In southeastern Dallas County at Paul Quinn College on Tuesday afternoon, cars were stretched as far as the eye can see. Their drivers were waiting for a COVID-19 test, and hundreds would be turned away. Although the National Guard administered over 500 tests that day (which was twice as many as they were doing just a couple weeks ago), Paul Quinn President Michael Sorrell says that they could not test another 500 more individuals.
With confirmed cases at 500 to 600 per day through the end of June and early July, the disease is spreading at an unprecedented rate. Hospitals have paused some elective procedures. Bars opened then closed. Restaurants had their capacities dropped. It’s all in an effort to re-flatten the curve of cases, and testing is part and parcel to prevention. Southern Dallas is home to many of the city’s most vulnerable ZIP codes, but with many uninsured and essential workers in these communities, they face a number of challenges to healthcare access.
The federally run testing site at Paul Quinn is open on Tuesdays and Saturdays, offering free testing to asymptomatic and symptomatic residents as well as free masks and food. Over the past two testing days, Paul Quinn has tested over 1,000 people, but the original allotment of testing was only enough for 150 per day. Since testing began, they have administered 1,700 tests and given away 3,000 masks. Sorrell says the site will be funded at least through the end of July.
“It has been incredibly busy,” he says. “People are coming from all over the city.”
At the CitySquare free testing site in South Dallas, a similar scene is taking place. The site is being run by Kroger in partnership with the City of Dallas, and CitySquare. It allows both walk up and drive-thru testing.
“We are seeing unprecedented demand,” says CitySquare President and COO Dr. John Siburt. “There are not enough tests at sites and not enough testing sites.”
The line of cars at CitySquare stretched more than a mile around the nonprofit’s Opportunity Center, and the site has seen increased walk up traffic as well. Since the site opened in May, Kroger has provided 4,500 tests, with around 500 of those coming from the walk-up community. For weeks in May and June, there were only 70 tests given each day, but over the last two weeks there have been more than 200 per day, maxing out the site’s capacity. Its best day has provided 280 tests. For several days, they have had to turn individuals away in order to get the tests off to overnight shipping, according to Jeff Loesch, director of pharmacy for Kroger’s Dallas division.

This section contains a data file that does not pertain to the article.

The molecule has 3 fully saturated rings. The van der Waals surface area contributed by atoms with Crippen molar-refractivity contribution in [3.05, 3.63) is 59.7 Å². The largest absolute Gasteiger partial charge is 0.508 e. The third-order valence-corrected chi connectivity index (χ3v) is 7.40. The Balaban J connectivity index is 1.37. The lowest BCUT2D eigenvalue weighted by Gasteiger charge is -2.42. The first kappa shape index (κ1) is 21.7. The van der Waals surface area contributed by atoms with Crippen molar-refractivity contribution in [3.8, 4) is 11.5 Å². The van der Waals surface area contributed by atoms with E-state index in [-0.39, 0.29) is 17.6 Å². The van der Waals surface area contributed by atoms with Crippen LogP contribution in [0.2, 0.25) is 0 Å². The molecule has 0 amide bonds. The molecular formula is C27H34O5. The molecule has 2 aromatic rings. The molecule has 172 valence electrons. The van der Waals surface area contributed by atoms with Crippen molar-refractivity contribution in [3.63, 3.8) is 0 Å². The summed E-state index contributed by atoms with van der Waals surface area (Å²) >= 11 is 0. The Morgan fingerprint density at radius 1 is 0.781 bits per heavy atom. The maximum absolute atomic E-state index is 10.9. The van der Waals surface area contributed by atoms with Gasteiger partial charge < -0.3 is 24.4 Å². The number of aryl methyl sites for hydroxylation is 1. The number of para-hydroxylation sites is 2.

The site prioritizes appointments and then tests as many walk-ins or drive-ups as they can. The last two weeks, all three of the sites run by Kroger have been maxing out capacity. “All three are in the same boat of turning away people,” Loesch says.
“I haven’t seen anything like it. There is a markedly greater demand,” Siburt says. In prior weeks, there was a regularity of the demand, but that regularity is gone. Residents from all over Dallas are coming to the site to be tested and creating the greatest demand of any week so far, which also slows down the speed at which results come back.
“Now it feels like an onslaught,” Siburt says.
County Judge Clay Jenkins has expressed frustration with how long the test results are taking to return, a byproduct of increased demand. In some cases, results have taken up to 12 days to return, which limits the work the county can do in contact tracing.
At CitySquare too, those being tested have the opportunity to drive through the food pantry, which has seen increased demand. About a third of those visiting are new visitors, a number revealing the depth of the economic crisis. The nonprofit hoped to be focusing on recovery efforts like employment assistance rather than pure relief and handing out food, but the continued rise in cases and accompanying economic downturn means they have to adjust.
“There aren’t enough testing sites in Dallas County, much less southern Dallas,” Siburt says.